I would agree with the answer above that a key Enlightenment trait of Pride and Prejudice is Elizabeth's faith in thinking for herself. The Enlightenment represented a shift from relying on tradition and received authority to make decisions to questioning and using reason and experimentation to arrive at truth.
During the Enlightenment, writers such as Mary Wollstonecraft in Vindication of the Rights of Woman argued in favor of rational, companionate marriage. This was the idea that a wife should be more than a servant and child-bearer to her husband. She should, instead, be educated to be a rational companion and friend to her spouse. The two partners should esteem each other. Elizabeth very much desires this kind of marriage. She insists on marrying the man she chooses to marry. She rejects Mr. Collins's marriage proposal because she does not respect him. She knows her own mind and, like a good Enlightenment woman, says to Mr. Darcy,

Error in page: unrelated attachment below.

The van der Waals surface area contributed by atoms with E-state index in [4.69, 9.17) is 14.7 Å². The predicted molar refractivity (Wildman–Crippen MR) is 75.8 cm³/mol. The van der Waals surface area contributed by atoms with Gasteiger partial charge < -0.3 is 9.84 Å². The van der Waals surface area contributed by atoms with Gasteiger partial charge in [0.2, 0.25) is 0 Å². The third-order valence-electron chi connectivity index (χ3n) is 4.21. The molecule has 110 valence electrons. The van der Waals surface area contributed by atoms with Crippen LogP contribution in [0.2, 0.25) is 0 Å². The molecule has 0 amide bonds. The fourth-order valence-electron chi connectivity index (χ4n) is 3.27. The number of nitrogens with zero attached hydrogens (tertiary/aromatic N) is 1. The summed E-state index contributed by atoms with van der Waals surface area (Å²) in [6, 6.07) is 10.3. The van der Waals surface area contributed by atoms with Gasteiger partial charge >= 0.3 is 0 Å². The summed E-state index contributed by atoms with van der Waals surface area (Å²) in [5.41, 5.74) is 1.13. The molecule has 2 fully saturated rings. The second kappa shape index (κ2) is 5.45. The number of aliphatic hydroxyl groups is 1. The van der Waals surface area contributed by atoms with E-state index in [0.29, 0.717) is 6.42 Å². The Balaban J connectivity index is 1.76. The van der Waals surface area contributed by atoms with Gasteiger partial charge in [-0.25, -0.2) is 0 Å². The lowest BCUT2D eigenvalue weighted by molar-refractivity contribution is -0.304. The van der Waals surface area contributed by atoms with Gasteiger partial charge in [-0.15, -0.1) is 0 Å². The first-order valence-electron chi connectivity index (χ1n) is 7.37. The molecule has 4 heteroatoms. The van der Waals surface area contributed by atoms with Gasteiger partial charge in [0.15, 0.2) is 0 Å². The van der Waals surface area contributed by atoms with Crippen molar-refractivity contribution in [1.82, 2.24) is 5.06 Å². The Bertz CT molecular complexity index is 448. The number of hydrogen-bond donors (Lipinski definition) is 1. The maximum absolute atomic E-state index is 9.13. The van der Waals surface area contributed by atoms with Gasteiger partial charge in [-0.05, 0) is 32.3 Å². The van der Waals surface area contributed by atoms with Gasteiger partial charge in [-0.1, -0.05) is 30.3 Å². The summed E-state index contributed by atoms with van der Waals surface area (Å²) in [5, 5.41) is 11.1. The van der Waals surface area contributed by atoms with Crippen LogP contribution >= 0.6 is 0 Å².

There is a stubbornness about me that never can bear...
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